This is the first year I’ve owned a big American flag, and it came to my house almost by accident. A military-oriented magazine I wrote for last summer asked for a family photo, and the editor was very specific about the setting: front porch, flag fluttering in breeze. Sunset would be a plus.
I understood and intended to comply. But when the photographer arrived, I still hadn’t had time to buy a flag. As we said goodbye to him after the initial shoot, he asked to come back the following week for more pictures, so we could get the shot with the colors. I ventured out to Home Depot, and, by the time he returned, the flag waved from one of the columns in front of our house—just the way it looks in postcards.
I have no problem with the Stars and Stripes, in the abstract or the specific. A tiny flag dangles from my charm bracelet. My son’s framed drawing of Old Glory hangs prominently on our walls. I love visiting the tattered remnant at the National Museum of American History that inspired Francis Scott Key to write “The Star Spangled Banner.”
But flying a flag outside our front door? It never seemed necessary. My husband is a career Naval officer, and at the time of the photo shoot, we were heading into a yearlong deployment. Flags are supposed to symbolize patriotism and loyalty to country, but as a military spouse, I live those ideals inside and don’t feel compelled to display them on the outside.
Like many people I know, I had come to believe that installing Old Glory on one’s porch was sometimes more a display of partisanship than a display of feeling—something akin to placing a candidate’s sign in the yard. In the years since I had awakened into political consciousness (think Reagan Revolution), right-wing activists have sought to make flying the flag, wearing it, or even talking about it affectionately synonymous with fidelity to their cause. This reached its peak three years ago when then-candidate Obama was accused of disloyalty to the country for not wearing an American flag lapel pin. He explained in 2007 that he had stopped wearing it because it had become a substitute for “true patriotism” since the Sept. 11, 2001, terrorist attacks, noting later that,“I’m less concerned about what you’re wearing on your lapel than what’s in your heart.” This struck me as a sensible position.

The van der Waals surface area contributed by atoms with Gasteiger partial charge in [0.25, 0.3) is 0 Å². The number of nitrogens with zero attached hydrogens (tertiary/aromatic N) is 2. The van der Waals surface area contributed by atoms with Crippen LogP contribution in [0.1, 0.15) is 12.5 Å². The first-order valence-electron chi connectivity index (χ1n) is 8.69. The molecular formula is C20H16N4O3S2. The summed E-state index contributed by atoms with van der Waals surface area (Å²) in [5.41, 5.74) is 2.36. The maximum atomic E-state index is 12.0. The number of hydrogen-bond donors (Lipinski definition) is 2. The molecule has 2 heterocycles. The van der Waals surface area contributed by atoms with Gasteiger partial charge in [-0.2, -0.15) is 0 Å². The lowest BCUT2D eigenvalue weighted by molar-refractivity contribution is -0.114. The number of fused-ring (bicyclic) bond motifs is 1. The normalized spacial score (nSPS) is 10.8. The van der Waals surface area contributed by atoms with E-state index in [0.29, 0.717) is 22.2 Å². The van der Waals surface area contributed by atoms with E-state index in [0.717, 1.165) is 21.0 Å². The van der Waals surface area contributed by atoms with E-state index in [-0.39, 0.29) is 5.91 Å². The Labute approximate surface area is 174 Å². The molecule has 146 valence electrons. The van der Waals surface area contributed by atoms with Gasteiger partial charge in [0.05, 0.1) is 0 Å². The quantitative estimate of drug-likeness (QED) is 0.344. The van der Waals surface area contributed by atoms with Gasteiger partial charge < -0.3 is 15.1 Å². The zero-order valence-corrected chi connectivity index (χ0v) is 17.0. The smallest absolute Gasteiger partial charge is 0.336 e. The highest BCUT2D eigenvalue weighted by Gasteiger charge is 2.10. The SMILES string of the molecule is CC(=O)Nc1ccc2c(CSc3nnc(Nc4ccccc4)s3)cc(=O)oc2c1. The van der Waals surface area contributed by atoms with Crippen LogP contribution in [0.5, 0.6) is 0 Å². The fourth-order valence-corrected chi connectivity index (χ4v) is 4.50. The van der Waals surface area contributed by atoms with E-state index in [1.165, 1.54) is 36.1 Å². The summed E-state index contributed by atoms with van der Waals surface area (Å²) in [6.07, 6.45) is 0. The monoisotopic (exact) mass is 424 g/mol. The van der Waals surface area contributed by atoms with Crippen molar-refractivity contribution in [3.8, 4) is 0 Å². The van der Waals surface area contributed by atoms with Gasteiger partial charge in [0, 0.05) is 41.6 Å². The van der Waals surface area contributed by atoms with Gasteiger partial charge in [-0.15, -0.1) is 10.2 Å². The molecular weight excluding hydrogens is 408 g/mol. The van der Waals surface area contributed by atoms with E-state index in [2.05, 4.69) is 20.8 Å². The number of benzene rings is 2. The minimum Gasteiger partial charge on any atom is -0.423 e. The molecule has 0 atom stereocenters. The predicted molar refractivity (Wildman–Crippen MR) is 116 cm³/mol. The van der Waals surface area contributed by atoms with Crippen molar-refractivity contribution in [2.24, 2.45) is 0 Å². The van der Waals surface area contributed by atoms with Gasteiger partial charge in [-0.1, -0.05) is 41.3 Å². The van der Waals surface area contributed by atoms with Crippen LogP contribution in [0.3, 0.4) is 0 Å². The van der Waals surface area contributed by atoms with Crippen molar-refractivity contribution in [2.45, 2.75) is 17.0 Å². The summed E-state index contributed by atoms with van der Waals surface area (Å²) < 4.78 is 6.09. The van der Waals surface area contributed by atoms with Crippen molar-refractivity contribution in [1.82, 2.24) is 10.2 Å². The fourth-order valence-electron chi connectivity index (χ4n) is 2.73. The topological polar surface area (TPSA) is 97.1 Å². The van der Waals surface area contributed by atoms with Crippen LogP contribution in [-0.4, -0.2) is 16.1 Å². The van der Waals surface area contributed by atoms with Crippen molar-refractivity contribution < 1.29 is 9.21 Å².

Nonetheless, flag bullying continues. “I fervently believe the glorious Star-Spangled Banner should wave over our soldiers, sailors, airmen, Marines, and Coast Guard heros [sic]. President Obama wants to raise the rainbow flag of the homosexual rights movement over them,” read a recent fundraising letter from the conservative Family Research Council. I don’t want to be associated with people who fly the flag, metaphorically or otherwise, to telegraph their cause; the Stars and Stripes has become so freighted with assumptions that it seemed almost safer to me to avoid dealing with it altogether. There was nothing I felt I needed to prove, to friends, neighbors, or anyone else.
But I put it up. The flag was big and unwieldy, so I was a little self-conscious as I tried to screw it into the base. Despite this, it felt familiar, almost as if I’d been doing it my whole life and was merely trying to recall the best method.